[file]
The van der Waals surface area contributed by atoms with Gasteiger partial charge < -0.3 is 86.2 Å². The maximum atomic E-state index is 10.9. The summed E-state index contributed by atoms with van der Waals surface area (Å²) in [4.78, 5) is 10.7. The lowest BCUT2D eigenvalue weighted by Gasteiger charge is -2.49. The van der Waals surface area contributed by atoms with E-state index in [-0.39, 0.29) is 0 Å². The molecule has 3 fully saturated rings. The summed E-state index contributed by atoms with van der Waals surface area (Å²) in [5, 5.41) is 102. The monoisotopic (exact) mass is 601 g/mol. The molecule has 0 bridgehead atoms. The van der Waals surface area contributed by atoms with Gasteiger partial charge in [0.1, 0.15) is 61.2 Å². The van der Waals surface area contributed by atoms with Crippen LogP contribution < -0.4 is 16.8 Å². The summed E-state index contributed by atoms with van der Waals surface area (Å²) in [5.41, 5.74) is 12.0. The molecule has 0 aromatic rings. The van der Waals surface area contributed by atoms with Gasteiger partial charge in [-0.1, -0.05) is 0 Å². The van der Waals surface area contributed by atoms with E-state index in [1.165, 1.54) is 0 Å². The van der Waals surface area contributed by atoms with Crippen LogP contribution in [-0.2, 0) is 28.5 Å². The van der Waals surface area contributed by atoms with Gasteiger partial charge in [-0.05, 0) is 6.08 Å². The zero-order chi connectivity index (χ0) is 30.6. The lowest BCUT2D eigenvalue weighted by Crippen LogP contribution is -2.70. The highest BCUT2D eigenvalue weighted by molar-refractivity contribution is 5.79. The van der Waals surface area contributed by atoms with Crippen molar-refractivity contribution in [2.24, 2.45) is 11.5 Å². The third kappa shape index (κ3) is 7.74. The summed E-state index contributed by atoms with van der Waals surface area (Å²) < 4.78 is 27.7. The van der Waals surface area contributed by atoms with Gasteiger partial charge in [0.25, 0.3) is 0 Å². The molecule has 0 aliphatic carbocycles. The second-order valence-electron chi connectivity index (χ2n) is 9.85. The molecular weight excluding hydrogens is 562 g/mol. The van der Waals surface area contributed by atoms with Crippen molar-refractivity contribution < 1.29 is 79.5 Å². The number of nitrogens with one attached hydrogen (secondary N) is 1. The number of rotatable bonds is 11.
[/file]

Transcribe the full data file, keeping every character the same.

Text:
The van der Waals surface area contributed by atoms with Gasteiger partial charge < -0.3 is 86.2 Å². The maximum atomic E-state index is 10.9. The summed E-state index contributed by atoms with van der Waals surface area (Å²) in [4.78, 5) is 10.7. The lowest BCUT2D eigenvalue weighted by Gasteiger charge is -2.49. The van der Waals surface area contributed by atoms with E-state index in [-0.39, 0.29) is 0 Å². The molecule has 3 fully saturated rings. The summed E-state index contributed by atoms with van der Waals surface area (Å²) in [5, 5.41) is 102. The monoisotopic (exact) mass is 601 g/mol. The molecule has 0 bridgehead atoms. The van der Waals surface area contributed by atoms with Gasteiger partial charge in [0.1, 0.15) is 61.2 Å². The van der Waals surface area contributed by atoms with Crippen LogP contribution < -0.4 is 16.8 Å². The summed E-state index contributed by atoms with van der Waals surface area (Å²) in [5.41, 5.74) is 12.0. The molecule has 0 aromatic rings. The van der Waals surface area contributed by atoms with Gasteiger partial charge in [-0.1, -0.05) is 0 Å². The van der Waals surface area contributed by atoms with E-state index in [1.165, 1.54) is 0 Å². The van der Waals surface area contributed by atoms with Crippen LogP contribution in [-0.2, 0) is 28.5 Å². The van der Waals surface area contributed by atoms with Gasteiger partial charge in [-0.05, 0) is 6.08 Å². The zero-order chi connectivity index (χ0) is 30.6. The lowest BCUT2D eigenvalue weighted by Crippen LogP contribution is -2.70. The highest BCUT2D eigenvalue weighted by molar-refractivity contribution is 5.79. The van der Waals surface area contributed by atoms with Crippen molar-refractivity contribution in [2.24, 2.45) is 11.5 Å². The third kappa shape index (κ3) is 7.74. The summed E-state index contributed by atoms with van der Waals surface area (Å²) < 4.78 is 27.7. The van der Waals surface area contributed by atoms with Gasteiger partial charge in [0.25, 0.3) is 0 Å². The molecule has 0 aliphatic carbocycles. The second-order valence-electron chi connectivity index (χ2n) is 9.85. The molecular weight excluding hydrogens is 562 g/mol. The van der Waals surface area contributed by atoms with Crippen molar-refractivity contribution < 1.29 is 79.5 Å². The number of nitrogens with one attached hydrogen (secondary N) is 1. The number of rotatable bonds is 11.